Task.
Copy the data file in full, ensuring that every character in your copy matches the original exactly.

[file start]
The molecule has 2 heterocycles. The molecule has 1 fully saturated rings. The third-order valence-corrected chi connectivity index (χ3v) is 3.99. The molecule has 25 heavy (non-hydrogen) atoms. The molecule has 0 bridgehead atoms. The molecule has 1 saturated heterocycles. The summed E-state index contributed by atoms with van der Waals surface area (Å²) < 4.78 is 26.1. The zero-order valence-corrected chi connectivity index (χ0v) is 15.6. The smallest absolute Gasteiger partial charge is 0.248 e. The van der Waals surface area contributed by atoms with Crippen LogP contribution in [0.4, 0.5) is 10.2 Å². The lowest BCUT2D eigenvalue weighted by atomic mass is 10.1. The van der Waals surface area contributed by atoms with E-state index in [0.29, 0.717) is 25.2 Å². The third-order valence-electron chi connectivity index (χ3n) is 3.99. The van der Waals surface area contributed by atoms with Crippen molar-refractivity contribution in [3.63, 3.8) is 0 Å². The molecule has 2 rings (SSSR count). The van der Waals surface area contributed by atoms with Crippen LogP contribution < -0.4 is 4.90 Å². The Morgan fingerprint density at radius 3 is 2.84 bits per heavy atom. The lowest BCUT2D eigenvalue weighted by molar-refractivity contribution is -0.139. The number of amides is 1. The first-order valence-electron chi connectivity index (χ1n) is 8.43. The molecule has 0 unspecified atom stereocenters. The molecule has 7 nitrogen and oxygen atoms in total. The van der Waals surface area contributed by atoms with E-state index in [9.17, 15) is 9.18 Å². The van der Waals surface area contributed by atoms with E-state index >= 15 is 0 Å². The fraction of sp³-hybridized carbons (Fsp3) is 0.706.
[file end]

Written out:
The molecule has 2 heterocycles. The molecule has 1 fully saturated rings. The third-order valence-corrected chi connectivity index (χ3v) is 3.99. The molecule has 25 heavy (non-hydrogen) atoms. The molecule has 0 bridgehead atoms. The molecule has 1 saturated heterocycles. The summed E-state index contributed by atoms with van der Waals surface area (Å²) < 4.78 is 26.1. The zero-order valence-corrected chi connectivity index (χ0v) is 15.6. The smallest absolute Gasteiger partial charge is 0.248 e. The van der Waals surface area contributed by atoms with Crippen LogP contribution in [0.4, 0.5) is 10.2 Å². The lowest BCUT2D eigenvalue weighted by atomic mass is 10.1. The van der Waals surface area contributed by atoms with E-state index in [0.29, 0.717) is 25.2 Å². The third-order valence-electron chi connectivity index (χ3n) is 3.99. The van der Waals surface area contributed by atoms with Crippen molar-refractivity contribution in [3.63, 3.8) is 0 Å². The molecule has 2 rings (SSSR count). The van der Waals surface area contributed by atoms with Crippen LogP contribution < -0.4 is 4.90 Å². The Morgan fingerprint density at radius 3 is 2.84 bits per heavy atom. The lowest BCUT2D eigenvalue weighted by molar-refractivity contribution is -0.139. The number of amides is 1. The first-order valence-electron chi connectivity index (χ1n) is 8.43. The molecule has 0 unspecified atom stereocenters. The molecule has 7 nitrogen and oxygen atoms in total. The van der Waals surface area contributed by atoms with E-state index in [9.17, 15) is 9.18 Å². The van der Waals surface area contributed by atoms with E-state index >= 15 is 0 Å². The fraction of sp³-hybridized carbons (Fsp3) is 0.706.